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Women Bike Wednesday: The Push for Racing Equity

This year doesn’t just mark the 100th year of the Tour de France — it also heralds a strong call, on multiple fronts, for equity and participation for female racers. Inspired by all the activity on the international and local level, today’s Women Bike Wednesday post comes from Whitney Schultz, a racer for Colavita-Fine Cooking Pro Women’s Cycling in Fort Collins, who shares what’s going on internationally, in her community — and the challenges of organizing a women’s pro cycling event.

When I started college in fall of 2006, I was looking for something new after 12 years of soccer and an itch to push myself. I settled on triathlon… or so I thought.

A few weeks into college, I went on a ride with the collegiate Texas Cycling team (UT, baby!), finding that the tri-team at UT was defunct. I was dropped immediately, but one of the guys held back, encouraged me, and convinced me that bike racing was way more fun. The dudes took the time to share their sport with me and introduce me to some solid ladies who really taught me the ropes with open arms. That spring I started racing and was hooked! I enjoyed the competitiveness and endurance that bike racing required with, as I call it, passive aggressiveness through attacking and strategy, instead of the true physical aggressiveness that soccer required.

I currently race for Colavita-Fine Cooking Pro Women’s Cycling, where I am a domestique, and, inspired by the friendly, encouraging environment of collegiate cycling, I recently started a local effort in Fort Collins to get more women out riding.

The Fort Follies began in Fall 2012, when I started asking people in the community, “If a women’s program were to exist, would you join?” With no other women-focused programs in existence, I found a resounding “YES!” from many women. About the same time, my friend Christi Leong, a veteran triathlete emailed me and said “Let’s do it.” Just one brainstorming session later, the Fort Follies were born. At this point, in less than one year, the Fort Follies already boasts more than 40 due-paying members and another 100 or so women who follow along with the group’s happenings — potential future members, we hope!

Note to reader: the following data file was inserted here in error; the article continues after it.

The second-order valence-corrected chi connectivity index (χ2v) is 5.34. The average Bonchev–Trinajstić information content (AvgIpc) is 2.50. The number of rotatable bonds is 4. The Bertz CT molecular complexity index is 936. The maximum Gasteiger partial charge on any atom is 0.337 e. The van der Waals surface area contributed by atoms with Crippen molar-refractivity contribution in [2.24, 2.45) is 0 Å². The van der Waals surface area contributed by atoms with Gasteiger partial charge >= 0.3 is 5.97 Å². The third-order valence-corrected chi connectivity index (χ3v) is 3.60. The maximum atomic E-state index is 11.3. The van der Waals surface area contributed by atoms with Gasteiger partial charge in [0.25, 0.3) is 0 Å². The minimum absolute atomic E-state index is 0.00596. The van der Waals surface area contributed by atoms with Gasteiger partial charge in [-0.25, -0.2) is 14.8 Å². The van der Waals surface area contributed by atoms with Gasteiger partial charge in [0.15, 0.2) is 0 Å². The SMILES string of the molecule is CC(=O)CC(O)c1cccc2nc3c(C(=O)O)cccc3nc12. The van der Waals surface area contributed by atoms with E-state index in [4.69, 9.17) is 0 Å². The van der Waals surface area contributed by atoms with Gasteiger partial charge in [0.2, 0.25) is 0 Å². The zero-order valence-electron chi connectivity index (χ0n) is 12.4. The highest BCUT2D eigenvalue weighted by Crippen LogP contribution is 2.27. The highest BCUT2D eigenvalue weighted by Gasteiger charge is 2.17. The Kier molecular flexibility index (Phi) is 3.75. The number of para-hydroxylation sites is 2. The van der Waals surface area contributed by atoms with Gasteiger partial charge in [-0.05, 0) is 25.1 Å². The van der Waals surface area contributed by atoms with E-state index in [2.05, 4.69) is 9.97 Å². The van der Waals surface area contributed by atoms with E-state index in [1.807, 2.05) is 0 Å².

Our group has been adjusting to our communities’ needs, but this year was focused on reducing the barriers for women to ride more — and even start racing. Our tactics:

  • Regular, welcoming group rides
  • A popular Monday recovery ride (skinny or fat tires welcome!)
  • Skills clinics with local pro ladies
  • And even a mechanical clinic with a professional female mechanic

Our philosophy is simple: By giving women other women to ride with, the confidence to take care of their basic bike needs, and necessary bike skills, more women will have the confidence to ride or race alone or with teammates and friends.

And we’re certainly not alone. It’s an incredibly exciting time for women in racing. The “Half the Road” documentary — about the current dismal state of women’s pro cycling — was able to raise enough funds to go into production. The Women’s Cycling Association was just established, starting off their work with a salary survey being analyzed by an economist to evaluate the true state of women’s cycling compared to the men. And also the women’s Tour de France petition, largely spearheaded by Emma Pooley and Marianne Vos, has garnered more than 20,000 signatures for equity and inclusion of female athletes.

We’re trying to add momentum to that push at the local level, too.

Next month, the USA Pro Challenge Stage 6, a grueling 7-day stage race in Colorado, will start and finish in Fort Collins, Colorado. While it’s an exciting community event, for sure, and a great event for Colorado as a whole, it still feels like a little bit of a punch to the gut knowing that Medalist has expressed no intention of adding a pro women’s event. The Fort Collins Follies are trying to change that by hosting a professional women’s criterium on the men’s finishing circuit.

With sponsorship restrictions due to the USA Pro Challenge, we’ve found it’s an uphill battle to get the support necessary to put on the event. Since the criterium is on the same course as the men’s finishing circuit, competing sponsors can’t be used or mentioned, including but not limited to bike companies, wheel companies, beer companies, food companies, anything medical related, tourism related, beverage related, or news related. Even then sponsors have to go through an approval process.

But we have a vision: A morning “Ride with the Stars” with some high-profile women professionals in attendance, the women’s criterium, and an after-party that creates a true celebration of women’s cycling for all levels in the midst of the men’s event.

We’re pushing hard with community outreach to raise the funds necessary for the event. We need to raise $6,000 by July 26th, 2013, to secure the event and have a goal of $15,000 by the event date, Saturday, August 24th, 2013. (Donate at Learn more about the Fort Follies and the Fort Follies Grand Prix at

Photos from Fort Follies

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